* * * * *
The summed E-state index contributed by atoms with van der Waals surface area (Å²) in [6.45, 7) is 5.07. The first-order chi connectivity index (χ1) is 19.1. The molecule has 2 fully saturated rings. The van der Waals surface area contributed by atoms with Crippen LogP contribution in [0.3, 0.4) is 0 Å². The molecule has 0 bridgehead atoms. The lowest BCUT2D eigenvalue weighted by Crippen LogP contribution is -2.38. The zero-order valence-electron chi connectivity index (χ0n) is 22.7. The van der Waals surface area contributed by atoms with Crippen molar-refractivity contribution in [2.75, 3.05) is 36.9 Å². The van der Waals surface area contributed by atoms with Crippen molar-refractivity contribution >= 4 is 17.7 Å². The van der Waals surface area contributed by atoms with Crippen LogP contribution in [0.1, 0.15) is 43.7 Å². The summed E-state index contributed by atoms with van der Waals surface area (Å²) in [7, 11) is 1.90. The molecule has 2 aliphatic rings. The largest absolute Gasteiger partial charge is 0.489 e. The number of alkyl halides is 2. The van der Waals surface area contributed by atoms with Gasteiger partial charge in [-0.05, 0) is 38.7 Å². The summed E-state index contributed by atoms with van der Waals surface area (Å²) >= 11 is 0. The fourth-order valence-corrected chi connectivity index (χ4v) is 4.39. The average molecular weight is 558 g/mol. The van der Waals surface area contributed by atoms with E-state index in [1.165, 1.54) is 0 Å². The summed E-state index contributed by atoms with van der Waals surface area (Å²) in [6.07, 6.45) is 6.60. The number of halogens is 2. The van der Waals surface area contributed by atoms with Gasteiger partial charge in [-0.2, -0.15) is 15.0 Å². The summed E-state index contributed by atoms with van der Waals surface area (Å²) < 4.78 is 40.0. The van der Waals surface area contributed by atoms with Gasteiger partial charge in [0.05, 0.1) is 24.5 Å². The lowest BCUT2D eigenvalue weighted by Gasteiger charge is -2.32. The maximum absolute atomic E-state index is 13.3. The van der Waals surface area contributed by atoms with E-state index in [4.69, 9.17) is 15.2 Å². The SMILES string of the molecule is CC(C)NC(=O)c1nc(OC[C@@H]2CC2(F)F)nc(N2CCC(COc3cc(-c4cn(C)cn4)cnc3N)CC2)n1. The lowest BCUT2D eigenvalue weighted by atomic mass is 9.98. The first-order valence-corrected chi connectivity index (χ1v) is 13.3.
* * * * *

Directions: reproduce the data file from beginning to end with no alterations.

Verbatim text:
The summed E-state index contributed by atoms with van der Waals surface area (Å²) in [6.45, 7) is 5.07. The first-order chi connectivity index (χ1) is 19.1. The molecule has 2 fully saturated rings. The van der Waals surface area contributed by atoms with Crippen LogP contribution in [0.3, 0.4) is 0 Å². The molecule has 0 bridgehead atoms. The lowest BCUT2D eigenvalue weighted by Crippen LogP contribution is -2.38. The zero-order valence-electron chi connectivity index (χ0n) is 22.7. The van der Waals surface area contributed by atoms with Crippen molar-refractivity contribution in [2.75, 3.05) is 36.9 Å². The van der Waals surface area contributed by atoms with Crippen molar-refractivity contribution >= 4 is 17.7 Å². The van der Waals surface area contributed by atoms with Crippen LogP contribution in [0.1, 0.15) is 43.7 Å². The summed E-state index contributed by atoms with van der Waals surface area (Å²) in [7, 11) is 1.90. The molecule has 2 aliphatic rings. The largest absolute Gasteiger partial charge is 0.489 e. The number of alkyl halides is 2. The van der Waals surface area contributed by atoms with Gasteiger partial charge in [-0.05, 0) is 38.7 Å². The summed E-state index contributed by atoms with van der Waals surface area (Å²) >= 11 is 0. The fourth-order valence-corrected chi connectivity index (χ4v) is 4.39. The average molecular weight is 558 g/mol. The van der Waals surface area contributed by atoms with E-state index in [1.165, 1.54) is 0 Å². The summed E-state index contributed by atoms with van der Waals surface area (Å²) in [6.07, 6.45) is 6.60. The number of halogens is 2. The van der Waals surface area contributed by atoms with Gasteiger partial charge in [-0.2, -0.15) is 15.0 Å². The summed E-state index contributed by atoms with van der Waals surface area (Å²) < 4.78 is 40.0. The van der Waals surface area contributed by atoms with Gasteiger partial charge in [0.05, 0.1) is 24.5 Å². The lowest BCUT2D eigenvalue weighted by Gasteiger charge is -2.32. The maximum absolute atomic E-state index is 13.3. The van der Waals surface area contributed by atoms with E-state index in [4.69, 9.17) is 15.2 Å². The SMILES string of the molecule is CC(C)NC(=O)c1nc(OC[C@@H]2CC2(F)F)nc(N2CCC(COc3cc(-c4cn(C)cn4)cnc3N)CC2)n1. The lowest BCUT2D eigenvalue weighted by atomic mass is 9.98. The first-order valence-corrected chi connectivity index (χ1v) is 13.3.